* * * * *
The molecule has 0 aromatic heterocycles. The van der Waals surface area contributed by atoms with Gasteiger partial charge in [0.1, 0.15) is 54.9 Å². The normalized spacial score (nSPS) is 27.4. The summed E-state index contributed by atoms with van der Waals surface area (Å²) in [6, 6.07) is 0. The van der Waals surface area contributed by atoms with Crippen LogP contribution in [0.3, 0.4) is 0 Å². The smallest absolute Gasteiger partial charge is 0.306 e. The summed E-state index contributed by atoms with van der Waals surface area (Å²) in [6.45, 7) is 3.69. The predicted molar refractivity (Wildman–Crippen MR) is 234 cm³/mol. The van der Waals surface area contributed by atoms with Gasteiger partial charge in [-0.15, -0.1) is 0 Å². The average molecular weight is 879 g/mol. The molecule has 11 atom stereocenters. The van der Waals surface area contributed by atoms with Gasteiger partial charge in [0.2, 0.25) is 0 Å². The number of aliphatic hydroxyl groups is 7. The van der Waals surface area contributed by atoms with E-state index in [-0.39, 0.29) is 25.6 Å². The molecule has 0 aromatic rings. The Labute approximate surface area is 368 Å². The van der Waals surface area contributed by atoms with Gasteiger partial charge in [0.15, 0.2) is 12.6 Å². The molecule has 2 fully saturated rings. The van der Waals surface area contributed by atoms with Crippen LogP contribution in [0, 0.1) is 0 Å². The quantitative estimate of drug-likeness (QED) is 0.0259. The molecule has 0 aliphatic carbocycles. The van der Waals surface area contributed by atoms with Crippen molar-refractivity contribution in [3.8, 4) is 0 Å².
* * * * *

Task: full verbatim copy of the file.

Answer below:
The molecule has 0 aromatic heterocycles. The van der Waals surface area contributed by atoms with Gasteiger partial charge in [0.1, 0.15) is 54.9 Å². The normalized spacial score (nSPS) is 27.4. The summed E-state index contributed by atoms with van der Waals surface area (Å²) in [6, 6.07) is 0. The van der Waals surface area contributed by atoms with Crippen LogP contribution in [0.3, 0.4) is 0 Å². The smallest absolute Gasteiger partial charge is 0.306 e. The summed E-state index contributed by atoms with van der Waals surface area (Å²) in [6.45, 7) is 3.69. The predicted molar refractivity (Wildman–Crippen MR) is 234 cm³/mol. The van der Waals surface area contributed by atoms with Gasteiger partial charge in [-0.15, -0.1) is 0 Å². The average molecular weight is 879 g/mol. The molecule has 11 atom stereocenters. The van der Waals surface area contributed by atoms with Gasteiger partial charge in [0.2, 0.25) is 0 Å². The number of aliphatic hydroxyl groups is 7. The van der Waals surface area contributed by atoms with E-state index in [-0.39, 0.29) is 25.6 Å². The molecule has 0 aromatic rings. The Labute approximate surface area is 368 Å². The van der Waals surface area contributed by atoms with Gasteiger partial charge in [0.15, 0.2) is 12.6 Å². The molecule has 2 fully saturated rings. The van der Waals surface area contributed by atoms with Crippen LogP contribution in [0, 0.1) is 0 Å². The quantitative estimate of drug-likeness (QED) is 0.0259. The molecule has 0 aliphatic carbocycles. The van der Waals surface area contributed by atoms with Crippen molar-refractivity contribution in [3.8, 4) is 0 Å².